Also, I'm not usually a big fan of what I like to call "generic Christian radio" music (and if you are, I am more than happy for you), but I actually really like Matthew West's latest single, "Hello, My Name Is." It's all about one of my favorite verses, 1 John 1:3. Check out this amazing bridge and chorus:
What love the Father has lavished upon us,
That we should be called His children.
Hello, my name is Child of the one true King.
I've been saved, I've been changed, and I have been set free.
"Amazing Grace" is the song I sing.
I am a child of the one true King.
So much identity is in this song, and I love it.
Some secular music I'm enjoying right now would be a large portion of the latest FUN. album, as well as the entire Imagine Dragons album. I'd definitely recommend purchasing all of Imagine Dragon's songs, but be careful with FUN., because a few of their songs have family un-friendly words.
"Iscariot" did not fail to disappoint. I've never looked at Judas in such a way before as Tosca Lee painted before my eyes. I've always been able to relate with Peter and John and Thomas in their brokenness and faith in Christ, but for the first time, I have looked at the disciple Judas and seen my broken self in him too. "Iscariot" is beautifully written.
Fun fact. Once, after I reviewed "Havah" on my blog, I received a personal email from Tosca Lee, thanking me! Needless to say, I was more than a little excited.
and in the Bible...
I'm occasionally messaged asking how I read the Bible during my quiet times, and perhaps one day, I will write an entire blog post about this topic. Usually, I read from four different places in the Bible each day. I do this so I can get a grasp of both the new and old testaments, and see more clearly God's love and promise throughout the entirety of His Word. I'm not legalistic about this, so some days I might read in only one place and other days I might read in ten, but I have four bookmarks that I use.
A college minister also recommended that we mark down each book of the Bible after we've read it; this is something I have been doing ever since. This way, I can remember what I have studied recently and what I haven't. Each word of the Bible is from God. I don't want to read James a hundred times and never once open Lamentations. Reading in more than one place lets me re-read my favorite passages, while exploring unusual ones at the same time. And I've found so many treasures this way.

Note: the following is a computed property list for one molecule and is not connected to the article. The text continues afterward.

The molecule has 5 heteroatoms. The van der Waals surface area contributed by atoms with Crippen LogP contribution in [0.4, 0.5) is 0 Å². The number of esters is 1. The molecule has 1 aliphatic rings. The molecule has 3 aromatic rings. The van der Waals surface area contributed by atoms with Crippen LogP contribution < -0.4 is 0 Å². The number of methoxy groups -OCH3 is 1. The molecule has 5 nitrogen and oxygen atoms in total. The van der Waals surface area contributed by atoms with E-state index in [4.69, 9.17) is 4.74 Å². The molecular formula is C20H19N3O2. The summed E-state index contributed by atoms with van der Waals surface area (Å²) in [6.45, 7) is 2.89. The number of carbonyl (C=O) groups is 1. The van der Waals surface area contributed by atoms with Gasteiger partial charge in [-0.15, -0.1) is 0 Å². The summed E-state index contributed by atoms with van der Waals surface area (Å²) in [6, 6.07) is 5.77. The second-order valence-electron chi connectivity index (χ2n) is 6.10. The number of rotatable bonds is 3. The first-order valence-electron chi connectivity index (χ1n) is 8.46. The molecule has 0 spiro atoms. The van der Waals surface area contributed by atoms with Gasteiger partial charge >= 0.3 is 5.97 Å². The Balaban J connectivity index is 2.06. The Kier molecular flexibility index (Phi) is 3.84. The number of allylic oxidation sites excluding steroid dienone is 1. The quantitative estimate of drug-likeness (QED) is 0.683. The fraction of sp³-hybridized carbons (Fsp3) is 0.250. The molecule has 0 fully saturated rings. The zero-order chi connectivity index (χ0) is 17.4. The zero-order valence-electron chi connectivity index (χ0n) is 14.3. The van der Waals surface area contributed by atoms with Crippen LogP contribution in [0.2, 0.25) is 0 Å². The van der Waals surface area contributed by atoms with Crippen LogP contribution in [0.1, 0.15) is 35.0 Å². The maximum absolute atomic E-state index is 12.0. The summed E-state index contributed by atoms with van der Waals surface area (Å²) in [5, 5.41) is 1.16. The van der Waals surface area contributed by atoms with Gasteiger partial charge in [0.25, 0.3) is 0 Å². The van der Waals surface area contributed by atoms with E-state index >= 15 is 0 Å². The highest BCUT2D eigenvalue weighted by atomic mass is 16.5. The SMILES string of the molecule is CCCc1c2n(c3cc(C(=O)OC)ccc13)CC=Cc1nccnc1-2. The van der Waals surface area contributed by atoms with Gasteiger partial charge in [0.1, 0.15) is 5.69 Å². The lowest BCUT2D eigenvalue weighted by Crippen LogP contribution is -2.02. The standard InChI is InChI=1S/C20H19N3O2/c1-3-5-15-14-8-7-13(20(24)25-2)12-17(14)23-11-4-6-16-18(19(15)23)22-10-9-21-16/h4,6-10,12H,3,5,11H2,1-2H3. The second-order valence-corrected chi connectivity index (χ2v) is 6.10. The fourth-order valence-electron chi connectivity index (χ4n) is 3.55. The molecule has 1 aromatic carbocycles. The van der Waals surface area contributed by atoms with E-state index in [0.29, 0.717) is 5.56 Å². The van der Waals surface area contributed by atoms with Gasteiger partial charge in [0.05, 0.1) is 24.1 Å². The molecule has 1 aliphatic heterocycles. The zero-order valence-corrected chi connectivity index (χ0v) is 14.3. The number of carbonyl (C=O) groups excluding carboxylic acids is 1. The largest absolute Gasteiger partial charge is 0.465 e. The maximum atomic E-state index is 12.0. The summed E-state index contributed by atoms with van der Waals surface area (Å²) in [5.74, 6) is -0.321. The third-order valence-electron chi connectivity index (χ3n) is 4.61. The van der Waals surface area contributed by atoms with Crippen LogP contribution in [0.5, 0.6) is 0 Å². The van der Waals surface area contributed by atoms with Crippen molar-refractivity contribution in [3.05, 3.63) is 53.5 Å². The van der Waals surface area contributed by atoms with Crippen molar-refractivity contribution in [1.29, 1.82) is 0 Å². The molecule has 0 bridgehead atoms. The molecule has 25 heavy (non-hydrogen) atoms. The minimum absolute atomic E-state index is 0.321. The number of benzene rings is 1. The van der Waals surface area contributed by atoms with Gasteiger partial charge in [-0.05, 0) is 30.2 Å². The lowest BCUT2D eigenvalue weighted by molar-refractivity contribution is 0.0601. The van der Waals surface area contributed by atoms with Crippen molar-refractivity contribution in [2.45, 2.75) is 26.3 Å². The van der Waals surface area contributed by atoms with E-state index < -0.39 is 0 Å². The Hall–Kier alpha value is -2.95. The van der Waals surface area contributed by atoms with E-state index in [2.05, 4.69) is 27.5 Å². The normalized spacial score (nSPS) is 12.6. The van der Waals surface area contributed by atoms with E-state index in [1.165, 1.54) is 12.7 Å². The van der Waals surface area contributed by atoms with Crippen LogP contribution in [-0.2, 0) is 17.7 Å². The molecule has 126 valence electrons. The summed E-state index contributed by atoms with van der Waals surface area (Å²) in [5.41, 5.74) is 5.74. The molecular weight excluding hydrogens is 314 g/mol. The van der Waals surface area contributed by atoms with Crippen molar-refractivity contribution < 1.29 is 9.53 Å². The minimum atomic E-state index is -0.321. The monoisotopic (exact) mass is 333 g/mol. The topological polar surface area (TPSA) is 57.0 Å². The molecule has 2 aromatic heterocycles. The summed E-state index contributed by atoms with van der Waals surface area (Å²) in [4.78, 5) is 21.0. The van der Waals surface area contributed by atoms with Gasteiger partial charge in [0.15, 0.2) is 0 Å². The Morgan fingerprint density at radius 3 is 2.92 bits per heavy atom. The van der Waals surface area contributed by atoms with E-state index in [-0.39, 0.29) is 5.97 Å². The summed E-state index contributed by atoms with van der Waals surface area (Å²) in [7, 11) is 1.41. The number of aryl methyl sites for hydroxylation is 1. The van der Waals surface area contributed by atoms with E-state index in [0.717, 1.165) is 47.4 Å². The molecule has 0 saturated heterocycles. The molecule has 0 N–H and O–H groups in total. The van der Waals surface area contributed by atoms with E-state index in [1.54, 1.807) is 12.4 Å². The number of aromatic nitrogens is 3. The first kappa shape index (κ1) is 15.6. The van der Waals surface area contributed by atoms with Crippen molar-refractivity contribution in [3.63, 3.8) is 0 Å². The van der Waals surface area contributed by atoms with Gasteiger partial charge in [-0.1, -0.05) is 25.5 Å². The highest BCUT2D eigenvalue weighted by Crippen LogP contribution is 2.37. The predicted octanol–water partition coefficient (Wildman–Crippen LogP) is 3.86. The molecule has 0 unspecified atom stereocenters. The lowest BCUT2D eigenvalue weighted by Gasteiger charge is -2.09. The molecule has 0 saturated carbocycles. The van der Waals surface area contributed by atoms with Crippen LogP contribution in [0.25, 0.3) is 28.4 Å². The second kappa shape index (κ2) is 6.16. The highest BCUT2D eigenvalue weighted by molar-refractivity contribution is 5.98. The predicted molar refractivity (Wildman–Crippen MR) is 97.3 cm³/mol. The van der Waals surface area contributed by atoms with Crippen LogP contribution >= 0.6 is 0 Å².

I'm currently reading in Joshua, Psalm, Song of Solomon, and Romans. Yesterday I finished Ecclesiastes, which is one of my favorite books of the Bible.
I finished season 3 of Downton Abbey two weeks ago, which left me feeling distraught and unsure of what I could watch next that would possibly measure up to my new favorite show. I found an unexpected delight in Community. Each episode is less than half an hour long, which is convenient, and they've all been hilarious so far. I like to watch an episode of TV after I get home from class and I'm recovering from the day, so I'm always looking for good shows.
how to play "Dawn" from the movie Pride & Prejudice on the piano. Unfortunately, my keyboard is in my hometown, so I'm having to stall the progress I made during Spring Break until I go back in May.
about how the Lord has been moving this semester. Totally because of His faithfulness and power, I've raised nearly half the money I need to go to Kenya this summer in less than two weeks. Also, He moved in a big way today, so I'd like to share that experience with you.
"We believe in Jesus, so we're of only one faith. We're just meeting here to talk about Him," we explained. "What do you believe?"
"I believe in everything. I'm a Muslim, but I believe in Christianity and Judaism too." The guy, whose name was Zach, excused himself in a friendly way and left the room, but he was back in less than five minutes, asking another question about our faith. Immediately, someone in our group invited Zach to sit down.
I asked Zach how certain he was of his salvation, and he shook his head. "I'm not sure if I'll go to heaven. I don't think I will know until after I die. It's up to God." When we asked him if he had any questions, he surprisingly had many. Each question held depth and sincerity. Zach wanted to know what it meant to believe that God was three-in-one. He wanted to know the difference between Jesus the Prophet and Jesus the Savior (and God). And he wanted to know why God would ever send His only Son down to earth to die a horrible death for our sake. Although Zach said he was a Muslim, he did not know much about his own religion. There was an empty, aching place in Zach's heart.
For two hours, we talked to Zach. Every person in the room was able to share the Gospel with him in a lovely and unique way. By the time we all said goodbye, Zach made no decision to follow Christ, but thoughts were turning in his head. Seeds had been planted; love had been sown. Zach clearly wanted to know more, and for perhaps the first time in his life, he was considering the idea that Jesus Christ is the only way to heaven.
I've been thinking recently about how sometimes it seems like every person on my college campus has heard the Gospel and claims to be a Christian, at least by their words. This isn't true. There are hundreds, if not thousands, of lost and hurting students on my campus alone. They're seeking something, and God will be faithful to their searching hearts.
For the remainder of this semester, I want to put more of my focus into asking God to work through me to share the Gospel with everyone around me. I don't want to care about what others think. I don't want to care about my own shyness and discomfort. If there are people walking past me each day who are searching for truth and have not found it, I want to share it with them. I want to have the eyes and ears and hands and feet of the Lord. I want to be used.
What are you listening, reading, watching, learning, and thinking?